A young child believes in miracles, as a natural or normal part of life, because it sees the miracle in everything. And in that seeing, that seeing of miracles, to which our older eyes have become dim, the child is very near to God. Verily, unless we become as a little child, we cannot see the kingdom of God. Let us beware then of doing anything that can pull any child away from its vision, away from God. If ever we find that we have no time for the children, that we are too busy to talk to them, or too tired, let us consider well what is that business we are about–is it really more vital than to share time with a child, is it really more our Father’s business?
It takes much less than a thunderstorm or a field of growing corn to make a child stand in wonder before God. Who has not seen a child transfixed with wonder at a butterfly, a beetle, or a mouse nest in the grass? And a corn plant, or a stalk of kafir, or a tall flowering reed is a thing to be carried aloft and waved in the sky: it is a banner, a torch, a lantern.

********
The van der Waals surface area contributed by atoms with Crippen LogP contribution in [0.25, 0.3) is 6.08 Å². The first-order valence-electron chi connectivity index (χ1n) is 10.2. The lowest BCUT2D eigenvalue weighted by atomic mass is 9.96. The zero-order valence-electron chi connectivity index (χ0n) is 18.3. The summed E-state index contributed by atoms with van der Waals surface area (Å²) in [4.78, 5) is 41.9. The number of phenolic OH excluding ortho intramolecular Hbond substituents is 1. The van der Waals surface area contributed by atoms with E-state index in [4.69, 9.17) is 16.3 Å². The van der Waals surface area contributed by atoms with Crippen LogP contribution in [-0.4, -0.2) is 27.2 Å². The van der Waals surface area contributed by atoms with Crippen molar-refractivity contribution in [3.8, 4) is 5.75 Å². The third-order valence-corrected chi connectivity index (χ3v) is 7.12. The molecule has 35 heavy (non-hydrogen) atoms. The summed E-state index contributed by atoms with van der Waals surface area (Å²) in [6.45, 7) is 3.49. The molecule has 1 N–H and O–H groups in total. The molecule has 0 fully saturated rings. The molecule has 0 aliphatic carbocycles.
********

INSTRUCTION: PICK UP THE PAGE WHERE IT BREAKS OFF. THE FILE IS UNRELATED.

If we can capture some of this childlike astonishment, we shall learn more of the Kingdom. Let us not make the mistake of capitalist civilization by considering our human business the sum of life. This error is responsible for who knows how much need, how much starvation of soul, how much lack of light.
–Philip Britts, Yielding to God